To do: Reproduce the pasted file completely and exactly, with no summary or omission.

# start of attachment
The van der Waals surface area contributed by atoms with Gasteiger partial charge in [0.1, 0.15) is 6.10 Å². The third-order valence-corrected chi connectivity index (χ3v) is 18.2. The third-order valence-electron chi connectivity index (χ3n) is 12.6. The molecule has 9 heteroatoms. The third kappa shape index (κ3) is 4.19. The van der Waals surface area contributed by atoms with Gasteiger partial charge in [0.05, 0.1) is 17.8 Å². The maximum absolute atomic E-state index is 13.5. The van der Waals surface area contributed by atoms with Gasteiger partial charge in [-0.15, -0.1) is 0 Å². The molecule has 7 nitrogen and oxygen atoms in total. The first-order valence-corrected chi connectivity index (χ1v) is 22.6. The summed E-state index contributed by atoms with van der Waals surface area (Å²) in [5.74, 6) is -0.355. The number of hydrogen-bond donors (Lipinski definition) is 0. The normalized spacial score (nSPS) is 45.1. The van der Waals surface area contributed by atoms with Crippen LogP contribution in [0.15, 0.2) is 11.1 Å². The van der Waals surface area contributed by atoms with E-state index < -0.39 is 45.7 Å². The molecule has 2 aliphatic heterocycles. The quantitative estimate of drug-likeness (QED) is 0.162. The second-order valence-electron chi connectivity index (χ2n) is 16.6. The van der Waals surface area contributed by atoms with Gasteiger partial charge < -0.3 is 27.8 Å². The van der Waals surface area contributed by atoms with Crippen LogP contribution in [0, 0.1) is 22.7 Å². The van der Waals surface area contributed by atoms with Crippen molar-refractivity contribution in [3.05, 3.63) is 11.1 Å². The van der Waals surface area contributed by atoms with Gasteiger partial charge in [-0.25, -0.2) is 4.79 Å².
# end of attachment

The van der Waals surface area contributed by atoms with Gasteiger partial charge in [0.1, 0.15) is 6.10 Å². The third-order valence-corrected chi connectivity index (χ3v) is 18.2. The third-order valence-electron chi connectivity index (χ3n) is 12.6. The molecule has 9 heteroatoms. The third kappa shape index (κ3) is 4.19. The van der Waals surface area contributed by atoms with Gasteiger partial charge in [0.05, 0.1) is 17.8 Å². The maximum absolute atomic E-state index is 13.5. The van der Waals surface area contributed by atoms with Gasteiger partial charge in [-0.15, -0.1) is 0 Å². The molecule has 7 nitrogen and oxygen atoms in total. The first-order valence-corrected chi connectivity index (χ1v) is 22.6. The summed E-state index contributed by atoms with van der Waals surface area (Å²) in [5.74, 6) is -0.355. The number of hydrogen-bond donors (Lipinski definition) is 0. The normalized spacial score (nSPS) is 45.1. The van der Waals surface area contributed by atoms with Crippen LogP contribution in [0.15, 0.2) is 11.1 Å². The van der Waals surface area contributed by atoms with E-state index < -0.39 is 45.7 Å². The molecule has 2 aliphatic heterocycles. The quantitative estimate of drug-likeness (QED) is 0.162. The second-order valence-electron chi connectivity index (χ2n) is 16.6. The van der Waals surface area contributed by atoms with Gasteiger partial charge < -0.3 is 27.8 Å². The van der Waals surface area contributed by atoms with Crippen LogP contribution in [0, 0.1) is 22.7 Å². The van der Waals surface area contributed by atoms with Crippen molar-refractivity contribution in [3.05, 3.63) is 11.1 Å². The van der Waals surface area contributed by atoms with Gasteiger partial charge in [-0.25, -0.2) is 4.79 Å².